Ministers approve new universal conscription law

Bill passes 14-0, with four abstentions, before heading to Knesset; mandates military or civil service enlistment for most ultra-Orthodox by 2017

Aaron Kalman is a former writer and breaking news editor for the Times of Israel

Illustrative photo of soldiers from Nahal Haredi, an ultra-Orthodox battalion in the Israel Defense Forces (Abir Sultan/Flash90, File)
Illustrative photo of soldiers from Nahal Haredi, an ultra-Orthodox battalion in the Israel Defense Forces (Abir Sultan/Flash90, File)

A new draft bill paving the way for thousands of ultra-Orthodox men to be enlisted in the army was approved by the ministerial legislative committee Sunday, marking a key step in the battle to expand universal conscription to Haredi Jews.

Prime Minister Benjamin Netanyahu said ahead of the vote that the bill was an important step in the right direction, and would lead to the further integration of ultra-Orthodox men into the workforce and society.

“This is a historic day,” Finance Minister Yair Lapid told his Yesh Atid party at its weekly meeting ahead of the vote. After the bill completes its passage through the Knesset and takes force, he said, “there will be real equality.”

Lapid said it took the coalition just three and a half months to deal with an issue that had brought down governments and ended political careers. “We’re making historic change,” he declared.

The bill passed with 14 ministers voting in favor and four abstaining: Yitzhak Aharonovitch, Yair Shamir, Sofa Landver and Uri Ariel.

It must now go before the Knesset before being signed into law, but the imprimatur of the legislative committee means it has the coalition’s backing and is likely to pass in parliament.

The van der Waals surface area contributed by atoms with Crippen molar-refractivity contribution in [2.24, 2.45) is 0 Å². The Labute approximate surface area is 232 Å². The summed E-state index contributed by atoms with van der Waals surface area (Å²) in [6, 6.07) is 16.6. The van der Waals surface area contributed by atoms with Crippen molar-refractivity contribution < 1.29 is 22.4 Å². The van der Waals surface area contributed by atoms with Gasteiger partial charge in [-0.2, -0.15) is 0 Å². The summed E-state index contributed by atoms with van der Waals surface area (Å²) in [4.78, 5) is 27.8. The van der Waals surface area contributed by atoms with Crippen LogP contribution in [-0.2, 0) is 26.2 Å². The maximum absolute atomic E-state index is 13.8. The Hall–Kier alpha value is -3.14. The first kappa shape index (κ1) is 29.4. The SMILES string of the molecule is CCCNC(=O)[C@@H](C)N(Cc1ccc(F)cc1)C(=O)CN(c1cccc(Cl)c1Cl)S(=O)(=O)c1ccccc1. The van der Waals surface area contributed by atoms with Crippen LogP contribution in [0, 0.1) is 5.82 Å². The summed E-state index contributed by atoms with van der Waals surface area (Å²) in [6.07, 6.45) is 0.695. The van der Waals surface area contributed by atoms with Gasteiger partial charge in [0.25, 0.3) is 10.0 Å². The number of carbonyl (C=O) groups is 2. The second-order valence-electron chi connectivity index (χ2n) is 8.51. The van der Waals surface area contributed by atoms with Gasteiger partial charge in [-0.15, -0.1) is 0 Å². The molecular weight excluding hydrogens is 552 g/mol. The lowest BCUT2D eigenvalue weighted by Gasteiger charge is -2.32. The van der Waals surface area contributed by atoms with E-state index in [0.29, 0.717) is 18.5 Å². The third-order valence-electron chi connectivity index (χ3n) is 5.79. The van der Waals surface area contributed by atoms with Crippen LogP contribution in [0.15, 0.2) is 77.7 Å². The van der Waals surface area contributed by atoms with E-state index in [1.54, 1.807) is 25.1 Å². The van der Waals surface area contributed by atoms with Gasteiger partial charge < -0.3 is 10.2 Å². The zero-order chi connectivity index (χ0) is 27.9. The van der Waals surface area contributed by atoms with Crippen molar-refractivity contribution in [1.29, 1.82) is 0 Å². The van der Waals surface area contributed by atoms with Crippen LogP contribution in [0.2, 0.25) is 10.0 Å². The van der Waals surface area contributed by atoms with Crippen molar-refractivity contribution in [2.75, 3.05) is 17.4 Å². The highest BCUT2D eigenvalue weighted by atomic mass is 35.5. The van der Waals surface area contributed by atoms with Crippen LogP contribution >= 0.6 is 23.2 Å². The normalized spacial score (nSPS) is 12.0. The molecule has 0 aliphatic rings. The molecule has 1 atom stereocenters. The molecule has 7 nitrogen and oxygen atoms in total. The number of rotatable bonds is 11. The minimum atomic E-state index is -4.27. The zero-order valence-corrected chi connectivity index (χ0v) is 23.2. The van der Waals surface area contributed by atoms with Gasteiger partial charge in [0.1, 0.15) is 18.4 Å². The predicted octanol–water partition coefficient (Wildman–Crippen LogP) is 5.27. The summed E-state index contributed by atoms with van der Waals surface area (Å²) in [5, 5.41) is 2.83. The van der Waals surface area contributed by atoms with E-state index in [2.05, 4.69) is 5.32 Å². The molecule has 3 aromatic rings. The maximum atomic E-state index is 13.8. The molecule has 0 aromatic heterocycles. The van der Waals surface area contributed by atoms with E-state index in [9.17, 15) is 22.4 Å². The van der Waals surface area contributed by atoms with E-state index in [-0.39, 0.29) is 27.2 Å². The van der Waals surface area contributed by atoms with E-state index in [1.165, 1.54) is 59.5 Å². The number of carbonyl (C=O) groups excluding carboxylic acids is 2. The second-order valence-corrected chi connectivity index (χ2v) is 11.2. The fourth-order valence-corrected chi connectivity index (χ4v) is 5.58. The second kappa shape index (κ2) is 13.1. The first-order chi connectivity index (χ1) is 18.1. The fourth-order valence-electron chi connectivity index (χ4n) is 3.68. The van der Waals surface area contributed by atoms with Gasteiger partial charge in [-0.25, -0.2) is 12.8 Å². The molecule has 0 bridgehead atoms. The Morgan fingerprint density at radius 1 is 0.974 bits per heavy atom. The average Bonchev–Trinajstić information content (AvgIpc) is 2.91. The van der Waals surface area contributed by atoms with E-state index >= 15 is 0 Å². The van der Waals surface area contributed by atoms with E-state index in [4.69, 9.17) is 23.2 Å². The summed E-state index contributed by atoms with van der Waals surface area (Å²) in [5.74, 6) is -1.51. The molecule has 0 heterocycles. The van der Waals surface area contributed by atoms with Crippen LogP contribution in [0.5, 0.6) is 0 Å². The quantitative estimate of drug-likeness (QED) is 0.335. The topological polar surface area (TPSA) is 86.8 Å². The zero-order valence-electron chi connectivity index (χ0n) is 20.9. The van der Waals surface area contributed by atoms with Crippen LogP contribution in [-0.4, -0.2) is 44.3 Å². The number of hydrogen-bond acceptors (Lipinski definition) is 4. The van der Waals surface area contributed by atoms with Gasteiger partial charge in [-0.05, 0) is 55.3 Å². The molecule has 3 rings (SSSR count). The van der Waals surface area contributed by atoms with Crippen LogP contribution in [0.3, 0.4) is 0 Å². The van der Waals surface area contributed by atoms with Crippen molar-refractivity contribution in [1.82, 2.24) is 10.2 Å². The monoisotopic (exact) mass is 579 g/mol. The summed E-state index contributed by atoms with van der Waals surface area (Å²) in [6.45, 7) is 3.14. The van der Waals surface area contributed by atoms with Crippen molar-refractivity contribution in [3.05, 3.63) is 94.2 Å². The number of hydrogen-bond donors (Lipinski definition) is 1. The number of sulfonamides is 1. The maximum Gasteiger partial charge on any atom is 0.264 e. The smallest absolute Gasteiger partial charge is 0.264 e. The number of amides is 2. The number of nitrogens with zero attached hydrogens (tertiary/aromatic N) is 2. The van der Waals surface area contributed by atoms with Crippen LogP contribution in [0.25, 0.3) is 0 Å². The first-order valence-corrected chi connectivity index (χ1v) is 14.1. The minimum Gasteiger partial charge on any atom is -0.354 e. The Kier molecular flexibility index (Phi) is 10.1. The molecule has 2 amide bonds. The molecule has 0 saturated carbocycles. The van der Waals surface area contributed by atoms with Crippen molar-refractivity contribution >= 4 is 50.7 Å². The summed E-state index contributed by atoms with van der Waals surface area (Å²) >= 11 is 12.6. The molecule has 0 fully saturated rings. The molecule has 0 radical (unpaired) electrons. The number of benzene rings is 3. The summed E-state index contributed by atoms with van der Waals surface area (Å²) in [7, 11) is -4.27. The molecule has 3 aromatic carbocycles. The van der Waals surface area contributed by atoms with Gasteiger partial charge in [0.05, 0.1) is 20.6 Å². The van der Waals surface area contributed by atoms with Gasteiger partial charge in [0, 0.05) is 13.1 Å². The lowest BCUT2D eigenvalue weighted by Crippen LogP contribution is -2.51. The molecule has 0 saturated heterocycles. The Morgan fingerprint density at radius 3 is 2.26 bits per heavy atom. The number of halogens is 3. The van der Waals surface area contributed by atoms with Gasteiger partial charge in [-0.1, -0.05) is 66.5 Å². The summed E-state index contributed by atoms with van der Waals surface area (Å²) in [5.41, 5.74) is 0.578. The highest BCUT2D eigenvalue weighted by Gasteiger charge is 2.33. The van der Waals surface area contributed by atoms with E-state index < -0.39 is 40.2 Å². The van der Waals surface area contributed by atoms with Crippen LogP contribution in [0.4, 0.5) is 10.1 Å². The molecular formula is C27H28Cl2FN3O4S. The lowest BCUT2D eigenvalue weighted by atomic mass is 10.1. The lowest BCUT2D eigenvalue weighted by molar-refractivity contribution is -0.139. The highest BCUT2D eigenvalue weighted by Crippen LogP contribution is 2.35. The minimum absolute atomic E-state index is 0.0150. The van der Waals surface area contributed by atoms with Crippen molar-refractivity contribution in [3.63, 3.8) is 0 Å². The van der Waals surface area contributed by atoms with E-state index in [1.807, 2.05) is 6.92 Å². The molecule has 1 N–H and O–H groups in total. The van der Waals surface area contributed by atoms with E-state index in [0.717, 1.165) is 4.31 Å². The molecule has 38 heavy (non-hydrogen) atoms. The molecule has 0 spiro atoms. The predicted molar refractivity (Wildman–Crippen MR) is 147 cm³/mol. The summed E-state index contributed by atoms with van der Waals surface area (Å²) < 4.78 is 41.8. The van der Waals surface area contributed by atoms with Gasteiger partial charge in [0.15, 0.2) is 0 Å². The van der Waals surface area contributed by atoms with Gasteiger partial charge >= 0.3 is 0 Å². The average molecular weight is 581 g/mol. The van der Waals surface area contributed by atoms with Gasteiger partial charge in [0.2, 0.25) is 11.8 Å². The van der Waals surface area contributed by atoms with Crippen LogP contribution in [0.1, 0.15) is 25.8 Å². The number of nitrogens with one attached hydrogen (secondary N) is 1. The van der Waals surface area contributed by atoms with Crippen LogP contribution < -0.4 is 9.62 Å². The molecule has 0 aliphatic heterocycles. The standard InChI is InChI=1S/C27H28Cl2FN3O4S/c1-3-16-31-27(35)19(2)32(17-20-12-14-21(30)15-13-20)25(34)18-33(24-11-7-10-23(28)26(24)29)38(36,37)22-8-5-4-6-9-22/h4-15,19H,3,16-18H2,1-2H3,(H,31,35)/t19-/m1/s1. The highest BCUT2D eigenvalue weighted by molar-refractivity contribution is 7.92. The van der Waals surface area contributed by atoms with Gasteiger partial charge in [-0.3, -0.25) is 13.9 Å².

The new law is “a significant step toward integrating the ultra-Orthodox community” in Israeli society, Housing Minister Uri Ariel (Jewish Home) said before the vote. The bill, he said, was the compromise needed to address the sensitive matters at hand.

Justice Minister Tzipi Livni’s Hatnua party, while critical of the motion, nevertheless said it would support it. The bill was a compromise, a statement by the party said, and as such was “partial and flawed.”

Ariel mentioned some changes in the bill that passed — not forcing girls to enlist, raising the number of exceptions for Torah prodigies from a few hundred to 1,800, and allowing men to study for three years until the age of 21 before being drafted — that he called positive developments that his party had written in. He noted, though, that the process of perfecting the bill wasn’t over, though he hoped it would be shortly so it could be written into law.

In contrast to the coalition members, Meir Porush (United Torah Judaism) mourned the decision, saying “[today] is a sad day for ultra-Orthodox Judaism. Today will be remembered as a black day in the history of Jews in Israel.”

Porush said the Jewish Home party had “burned the house” it claimed to protect. He also blamed the government for harassing the ultra-Orthodox, saying its actions were “on the border of persecution and cruelty.”

The proposal, drafted by the Peri Committee, gives the ultra-Orthodox population a four-year transition period, at the end of which all but a select 1,800 students will serve either in the Israel Defense Forces or national service.

According to the plan, which in May was welcomed by Defense Minister Moshe Ya’alon and called a “historic moment” by Lapid, by 2017 most ultra-Orthodox men will no longer be able to claim exemptions from military service based on yeshiva study.

The bill has been vociferously opposed by sectors within the ultra-Orthodox community, many of whom have vowed to fight the new law and go to jail rather than serve in the military. Community leaders fear enlistment in the army will make it harder for the ultra-Orthodox to keep a strict interpretation of Jewish law and will cause unhealthy mixing with the secular population.

But lawmakers and others say drafting ultra-Orthodox is essential to integrating that community and will also help “equalize the burden” of military service across Jewish Israeli society.

Until last year, the ultra-Orthodox could claim a exemption under the Tal Law, which deferred service for yeshiva students.

However, the law was declared unconstitutional last year, setting politicians and military brass scrambling to come up with a solution for drafting Haredim into the army.

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